A recent article told project managers that their primary goals should be (in order) …
- To deliver the project on time
- To deliver the project on or under budget
- To deliver the business requirements (number 3 ??)
- Ensure the business users are happy
- Ensure the project team members are happy.
Frankly, I could not believe that this had been published in 2010. So I wrote back with my five goals for project managers… "If we look at projects from a business value perspective, rather than a project delivery perspective, the five goals that matter to the business are…
- You deliver what I need to realize the business value available
- The solution is usable, reliable and cost-effective to operate
- Opportunities to increase the realized value at little to no cost have been seized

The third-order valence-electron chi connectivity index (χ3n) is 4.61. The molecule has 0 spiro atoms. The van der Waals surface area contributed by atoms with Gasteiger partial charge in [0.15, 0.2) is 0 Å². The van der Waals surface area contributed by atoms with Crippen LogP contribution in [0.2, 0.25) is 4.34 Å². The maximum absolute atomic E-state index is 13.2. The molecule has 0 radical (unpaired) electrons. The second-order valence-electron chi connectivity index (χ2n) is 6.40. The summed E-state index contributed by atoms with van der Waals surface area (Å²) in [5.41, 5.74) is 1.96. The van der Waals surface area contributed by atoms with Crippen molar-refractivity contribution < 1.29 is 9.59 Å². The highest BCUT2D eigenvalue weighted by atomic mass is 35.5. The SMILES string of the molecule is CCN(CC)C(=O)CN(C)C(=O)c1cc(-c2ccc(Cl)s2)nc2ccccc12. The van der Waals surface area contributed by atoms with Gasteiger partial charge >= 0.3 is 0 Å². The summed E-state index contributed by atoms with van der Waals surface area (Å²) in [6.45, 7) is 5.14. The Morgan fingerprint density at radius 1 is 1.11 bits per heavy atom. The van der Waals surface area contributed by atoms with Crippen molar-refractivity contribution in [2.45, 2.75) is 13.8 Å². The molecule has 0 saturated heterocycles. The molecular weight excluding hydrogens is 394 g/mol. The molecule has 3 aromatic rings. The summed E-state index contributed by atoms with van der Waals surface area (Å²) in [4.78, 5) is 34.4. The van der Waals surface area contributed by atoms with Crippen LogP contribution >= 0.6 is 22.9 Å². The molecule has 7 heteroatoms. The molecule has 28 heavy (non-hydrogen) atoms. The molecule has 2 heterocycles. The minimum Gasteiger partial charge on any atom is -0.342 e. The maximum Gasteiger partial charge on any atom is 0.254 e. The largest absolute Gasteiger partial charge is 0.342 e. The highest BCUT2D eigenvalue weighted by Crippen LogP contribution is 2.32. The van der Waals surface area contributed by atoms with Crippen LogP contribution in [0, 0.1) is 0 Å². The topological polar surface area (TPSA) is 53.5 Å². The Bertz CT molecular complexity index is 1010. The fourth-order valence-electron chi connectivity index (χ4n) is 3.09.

- I can take the project's outputs and easily realize the benefits, and
- I can build on the project's deliverables to extend the value to the business at a minimum cost.
On-time/on a budget are measures of project efficiency, not business value. Until we take a business perspective, we'll continue to disappoint our business partners.”
However, this exchange does illustrate a critical point – that few project teams are aware of the business’s measures of success. And then they wonder why they are not seen as successful (however well they have delivered the project).
An exercise we do with Project Governance Teams is to get them to identify.
- their own measures of success for the project – and then
- the business users’ measures of success for the project.
When we then add the project’s “on time/budget/to specification” measures — to end up with three sets of different success measures – all of which are valid and all of which need to be met. (Often they are surprised that the three sets of success measures are so different.)
If you don’t clearly know the governance team’s and business users’ measures of success for your project – your own targeted measures of success may turn out to be ‘own goals’!